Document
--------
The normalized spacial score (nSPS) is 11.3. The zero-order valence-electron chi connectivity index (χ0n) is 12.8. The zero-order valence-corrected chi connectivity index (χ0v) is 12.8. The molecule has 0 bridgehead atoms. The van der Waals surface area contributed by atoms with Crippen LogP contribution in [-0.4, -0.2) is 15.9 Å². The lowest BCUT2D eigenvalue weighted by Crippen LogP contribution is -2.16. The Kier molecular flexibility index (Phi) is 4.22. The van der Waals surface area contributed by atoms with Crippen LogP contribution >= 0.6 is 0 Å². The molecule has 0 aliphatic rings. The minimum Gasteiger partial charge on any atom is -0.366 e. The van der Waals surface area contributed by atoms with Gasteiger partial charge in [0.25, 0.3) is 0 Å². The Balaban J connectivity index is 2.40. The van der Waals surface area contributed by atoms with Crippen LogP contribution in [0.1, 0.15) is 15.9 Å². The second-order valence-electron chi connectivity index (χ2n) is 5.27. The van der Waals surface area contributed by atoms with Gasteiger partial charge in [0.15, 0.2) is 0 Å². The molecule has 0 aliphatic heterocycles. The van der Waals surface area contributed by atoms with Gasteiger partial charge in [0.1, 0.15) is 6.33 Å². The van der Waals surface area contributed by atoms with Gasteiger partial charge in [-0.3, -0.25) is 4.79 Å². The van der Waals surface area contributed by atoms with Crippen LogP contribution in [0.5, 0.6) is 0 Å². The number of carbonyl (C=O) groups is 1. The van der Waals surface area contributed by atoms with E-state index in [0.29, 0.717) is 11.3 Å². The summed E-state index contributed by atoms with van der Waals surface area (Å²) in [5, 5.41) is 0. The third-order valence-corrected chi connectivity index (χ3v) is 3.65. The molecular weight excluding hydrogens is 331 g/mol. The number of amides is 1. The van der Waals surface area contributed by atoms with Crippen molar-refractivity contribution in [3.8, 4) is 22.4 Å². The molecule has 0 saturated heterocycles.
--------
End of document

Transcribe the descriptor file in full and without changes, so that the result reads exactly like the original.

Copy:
The normalized spacial score (nSPS) is 11.3. The zero-order valence-electron chi connectivity index (χ0n) is 12.8. The zero-order valence-corrected chi connectivity index (χ0v) is 12.8. The molecule has 0 bridgehead atoms. The van der Waals surface area contributed by atoms with Crippen LogP contribution in [-0.4, -0.2) is 15.9 Å². The lowest BCUT2D eigenvalue weighted by Crippen LogP contribution is -2.16. The Kier molecular flexibility index (Phi) is 4.22. The van der Waals surface area contributed by atoms with Crippen LogP contribution >= 0.6 is 0 Å². The molecule has 0 aliphatic rings. The minimum Gasteiger partial charge on any atom is -0.366 e. The van der Waals surface area contributed by atoms with Gasteiger partial charge in [0.25, 0.3) is 0 Å². The Balaban J connectivity index is 2.40. The van der Waals surface area contributed by atoms with Crippen LogP contribution in [0.1, 0.15) is 15.9 Å². The second-order valence-electron chi connectivity index (χ2n) is 5.27. The van der Waals surface area contributed by atoms with Gasteiger partial charge in [0.15, 0.2) is 0 Å². The molecule has 0 aliphatic heterocycles. The van der Waals surface area contributed by atoms with Gasteiger partial charge in [0.1, 0.15) is 6.33 Å². The van der Waals surface area contributed by atoms with Gasteiger partial charge in [-0.3, -0.25) is 4.79 Å². The van der Waals surface area contributed by atoms with Crippen LogP contribution in [0.5, 0.6) is 0 Å². The number of carbonyl (C=O) groups is 1. The van der Waals surface area contributed by atoms with E-state index in [0.29, 0.717) is 11.3 Å². The summed E-state index contributed by atoms with van der Waals surface area (Å²) in [5, 5.41) is 0. The third-order valence-corrected chi connectivity index (χ3v) is 3.65. The molecular weight excluding hydrogens is 331 g/mol. The number of amides is 1. The van der Waals surface area contributed by atoms with Crippen molar-refractivity contribution in [3.8, 4) is 22.4 Å². The molecule has 0 saturated heterocycles.